Two studies presented at the 21st Annual American Association of Hip and Knee Surgeons in Dallas, Texas in November of 2011 reviewed the effect of surgical exposure, in particular use of quad sparing versus conventional total knee arthroplasty. They checked multiple variables including postoperative pain, quality of life, quadriceps strength postoperatively, gait, and function. One of the studies by Dr. Pagnano at the Mayo Clinic, was a prospective, randomized study dividing patients equally into a quad sparing and conventional total knee group. Patients and the evaluators were blind to which technique was used in the patients. Using objective measures postoperatively, they found no difference in the two groups, specifically no difference in pain control, quadriceps strength, gait, or function. In a second study presented at the same meeting, similar results were found. The bulk of data available in the orthopedic literature would support the fact that the surgical approach by itself has no significant impact on the outcome of knee replacement. Rather improved outcomes over the last several years would be attributed to multimodal pain management, preoperative education, and aggressive physical therapy. All of these components, when utilized together, lead to more rapid rehabilitation and earlier return to activity.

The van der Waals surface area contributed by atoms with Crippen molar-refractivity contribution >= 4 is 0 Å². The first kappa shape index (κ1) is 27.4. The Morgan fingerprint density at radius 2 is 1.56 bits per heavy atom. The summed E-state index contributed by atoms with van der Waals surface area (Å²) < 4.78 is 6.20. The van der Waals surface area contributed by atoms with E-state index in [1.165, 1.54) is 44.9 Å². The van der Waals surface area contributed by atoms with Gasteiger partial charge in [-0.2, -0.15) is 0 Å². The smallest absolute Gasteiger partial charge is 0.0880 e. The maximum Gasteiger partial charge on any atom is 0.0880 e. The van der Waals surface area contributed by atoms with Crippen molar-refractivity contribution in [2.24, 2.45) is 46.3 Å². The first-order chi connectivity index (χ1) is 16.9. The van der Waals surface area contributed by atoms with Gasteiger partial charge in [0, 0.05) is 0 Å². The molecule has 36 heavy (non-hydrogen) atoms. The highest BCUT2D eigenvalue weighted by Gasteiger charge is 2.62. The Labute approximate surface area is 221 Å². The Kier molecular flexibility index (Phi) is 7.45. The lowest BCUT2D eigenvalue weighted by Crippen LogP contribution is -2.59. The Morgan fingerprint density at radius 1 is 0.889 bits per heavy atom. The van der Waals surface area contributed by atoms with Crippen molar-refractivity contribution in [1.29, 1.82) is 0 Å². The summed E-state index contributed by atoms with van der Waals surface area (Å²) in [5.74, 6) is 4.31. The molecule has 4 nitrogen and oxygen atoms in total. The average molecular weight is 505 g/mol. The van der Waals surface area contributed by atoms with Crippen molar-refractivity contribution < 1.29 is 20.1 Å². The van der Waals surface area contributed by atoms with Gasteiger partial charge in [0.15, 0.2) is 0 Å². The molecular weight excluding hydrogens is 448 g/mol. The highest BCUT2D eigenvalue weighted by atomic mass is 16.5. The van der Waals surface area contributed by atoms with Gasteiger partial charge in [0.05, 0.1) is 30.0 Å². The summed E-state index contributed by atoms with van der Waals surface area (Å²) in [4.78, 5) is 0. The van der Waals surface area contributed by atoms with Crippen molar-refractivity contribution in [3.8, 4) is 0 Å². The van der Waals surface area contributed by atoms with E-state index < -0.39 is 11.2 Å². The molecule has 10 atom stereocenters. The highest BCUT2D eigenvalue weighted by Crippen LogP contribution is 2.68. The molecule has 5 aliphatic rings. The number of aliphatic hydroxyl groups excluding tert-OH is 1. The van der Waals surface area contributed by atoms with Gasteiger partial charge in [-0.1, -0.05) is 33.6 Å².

Groups of surgeons have traveled around the west toting more precise joint replacement and better outcomes as a result of “less invasive techniques”. The orthopedic literature does not support those claims, and while many claims are made, the objective data does not back up what some of the surgeons advertise.
As a patient, you want to look for a program that has a comprehensive approach to joint replacement surgery, evaluates and documents it’s outcomes in objective forms, and can back up it’s claims made with objective data.
William P. Barrett, MD